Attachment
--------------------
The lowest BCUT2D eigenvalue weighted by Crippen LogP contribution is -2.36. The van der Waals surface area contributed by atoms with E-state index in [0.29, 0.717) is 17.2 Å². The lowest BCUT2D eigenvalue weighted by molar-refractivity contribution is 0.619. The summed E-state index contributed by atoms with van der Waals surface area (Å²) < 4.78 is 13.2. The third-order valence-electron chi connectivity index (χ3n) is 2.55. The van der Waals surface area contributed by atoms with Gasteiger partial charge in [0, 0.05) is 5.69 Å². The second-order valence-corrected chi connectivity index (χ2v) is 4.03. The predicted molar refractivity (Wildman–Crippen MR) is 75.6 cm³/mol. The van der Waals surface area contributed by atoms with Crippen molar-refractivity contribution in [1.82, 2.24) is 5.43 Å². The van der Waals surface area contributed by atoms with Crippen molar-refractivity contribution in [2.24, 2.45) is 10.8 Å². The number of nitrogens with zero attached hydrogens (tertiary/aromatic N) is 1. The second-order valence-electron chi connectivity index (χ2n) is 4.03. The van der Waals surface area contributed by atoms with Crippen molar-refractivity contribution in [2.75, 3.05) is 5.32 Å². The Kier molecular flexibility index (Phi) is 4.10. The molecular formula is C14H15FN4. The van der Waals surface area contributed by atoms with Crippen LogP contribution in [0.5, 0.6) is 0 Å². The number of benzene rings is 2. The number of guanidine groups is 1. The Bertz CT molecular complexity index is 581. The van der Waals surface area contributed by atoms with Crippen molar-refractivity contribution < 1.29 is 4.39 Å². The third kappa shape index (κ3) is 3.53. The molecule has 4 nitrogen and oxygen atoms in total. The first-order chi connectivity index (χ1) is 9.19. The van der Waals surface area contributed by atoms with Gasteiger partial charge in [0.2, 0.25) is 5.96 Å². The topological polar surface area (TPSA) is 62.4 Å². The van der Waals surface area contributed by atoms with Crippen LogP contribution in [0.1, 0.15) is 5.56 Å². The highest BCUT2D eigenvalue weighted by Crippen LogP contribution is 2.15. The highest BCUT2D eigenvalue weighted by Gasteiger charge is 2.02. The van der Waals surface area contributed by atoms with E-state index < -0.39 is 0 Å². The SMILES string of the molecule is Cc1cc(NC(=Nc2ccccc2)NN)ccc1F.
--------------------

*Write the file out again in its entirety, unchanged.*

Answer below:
The lowest BCUT2D eigenvalue weighted by Crippen LogP contribution is -2.36. The van der Waals surface area contributed by atoms with E-state index in [0.29, 0.717) is 17.2 Å². The lowest BCUT2D eigenvalue weighted by molar-refractivity contribution is 0.619. The summed E-state index contributed by atoms with van der Waals surface area (Å²) < 4.78 is 13.2. The third-order valence-electron chi connectivity index (χ3n) is 2.55. The van der Waals surface area contributed by atoms with Gasteiger partial charge in [0, 0.05) is 5.69 Å². The second-order valence-corrected chi connectivity index (χ2v) is 4.03. The predicted molar refractivity (Wildman–Crippen MR) is 75.6 cm³/mol. The van der Waals surface area contributed by atoms with Crippen molar-refractivity contribution in [1.82, 2.24) is 5.43 Å². The van der Waals surface area contributed by atoms with Crippen molar-refractivity contribution in [2.24, 2.45) is 10.8 Å². The number of nitrogens with zero attached hydrogens (tertiary/aromatic N) is 1. The second-order valence-electron chi connectivity index (χ2n) is 4.03. The van der Waals surface area contributed by atoms with Crippen molar-refractivity contribution in [2.75, 3.05) is 5.32 Å². The Kier molecular flexibility index (Phi) is 4.10. The molecular formula is C14H15FN4. The van der Waals surface area contributed by atoms with Crippen LogP contribution in [0.5, 0.6) is 0 Å². The number of benzene rings is 2. The number of guanidine groups is 1. The Bertz CT molecular complexity index is 581. The van der Waals surface area contributed by atoms with Crippen molar-refractivity contribution < 1.29 is 4.39 Å². The third kappa shape index (κ3) is 3.53. The molecule has 4 nitrogen and oxygen atoms in total. The first-order chi connectivity index (χ1) is 9.19. The van der Waals surface area contributed by atoms with Gasteiger partial charge in [0.2, 0.25) is 5.96 Å². The topological polar surface area (TPSA) is 62.4 Å². The van der Waals surface area contributed by atoms with Crippen LogP contribution in [0.1, 0.15) is 5.56 Å². The highest BCUT2D eigenvalue weighted by Crippen LogP contribution is 2.15. The highest BCUT2D eigenvalue weighted by Gasteiger charge is 2.02. The van der Waals surface area contributed by atoms with E-state index < -0.39 is 0 Å². The SMILES string of the molecule is Cc1cc(NC(=Nc2ccccc2)NN)ccc1F.